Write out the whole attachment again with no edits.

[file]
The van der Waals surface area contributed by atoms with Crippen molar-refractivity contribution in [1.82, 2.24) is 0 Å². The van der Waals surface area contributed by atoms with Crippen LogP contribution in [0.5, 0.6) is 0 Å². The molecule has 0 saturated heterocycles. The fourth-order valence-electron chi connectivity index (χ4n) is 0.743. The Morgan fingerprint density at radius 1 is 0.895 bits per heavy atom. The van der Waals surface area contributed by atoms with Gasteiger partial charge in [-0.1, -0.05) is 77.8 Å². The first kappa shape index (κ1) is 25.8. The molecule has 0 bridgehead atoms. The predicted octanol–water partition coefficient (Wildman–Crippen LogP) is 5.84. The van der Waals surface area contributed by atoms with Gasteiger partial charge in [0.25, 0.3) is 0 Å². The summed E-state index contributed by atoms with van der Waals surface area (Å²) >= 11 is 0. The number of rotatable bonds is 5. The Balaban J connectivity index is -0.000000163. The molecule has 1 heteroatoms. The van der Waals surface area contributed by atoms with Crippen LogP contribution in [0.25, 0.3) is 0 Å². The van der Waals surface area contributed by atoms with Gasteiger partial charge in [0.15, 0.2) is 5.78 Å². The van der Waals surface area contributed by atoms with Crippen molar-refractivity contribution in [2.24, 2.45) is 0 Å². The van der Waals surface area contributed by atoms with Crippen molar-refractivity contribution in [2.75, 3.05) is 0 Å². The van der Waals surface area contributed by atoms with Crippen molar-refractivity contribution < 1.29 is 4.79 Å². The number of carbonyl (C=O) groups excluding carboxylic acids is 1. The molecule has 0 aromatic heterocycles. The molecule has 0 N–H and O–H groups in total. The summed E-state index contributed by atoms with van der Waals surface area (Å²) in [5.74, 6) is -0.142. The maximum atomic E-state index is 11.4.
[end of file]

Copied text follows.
The van der Waals surface area contributed by atoms with Crippen molar-refractivity contribution in [1.82, 2.24) is 0 Å². The van der Waals surface area contributed by atoms with Crippen LogP contribution in [0.5, 0.6) is 0 Å². The molecule has 0 saturated heterocycles. The fourth-order valence-electron chi connectivity index (χ4n) is 0.743. The Morgan fingerprint density at radius 1 is 0.895 bits per heavy atom. The van der Waals surface area contributed by atoms with Gasteiger partial charge in [-0.1, -0.05) is 77.8 Å². The first kappa shape index (κ1) is 25.8. The molecule has 0 bridgehead atoms. The predicted octanol–water partition coefficient (Wildman–Crippen LogP) is 5.84. The van der Waals surface area contributed by atoms with Gasteiger partial charge in [0.25, 0.3) is 0 Å². The summed E-state index contributed by atoms with van der Waals surface area (Å²) >= 11 is 0. The number of rotatable bonds is 5. The Balaban J connectivity index is -0.000000163. The molecule has 1 heteroatoms. The van der Waals surface area contributed by atoms with Crippen LogP contribution in [0.25, 0.3) is 0 Å². The van der Waals surface area contributed by atoms with Gasteiger partial charge in [0.15, 0.2) is 5.78 Å². The van der Waals surface area contributed by atoms with Crippen molar-refractivity contribution in [2.24, 2.45) is 0 Å². The van der Waals surface area contributed by atoms with Crippen molar-refractivity contribution in [2.75, 3.05) is 0 Å². The van der Waals surface area contributed by atoms with Crippen molar-refractivity contribution < 1.29 is 4.79 Å². The number of carbonyl (C=O) groups excluding carboxylic acids is 1. The molecule has 0 aromatic heterocycles. The molecule has 0 N–H and O–H groups in total. The summed E-state index contributed by atoms with van der Waals surface area (Å²) in [5.74, 6) is -0.142. The maximum atomic E-state index is 11.4.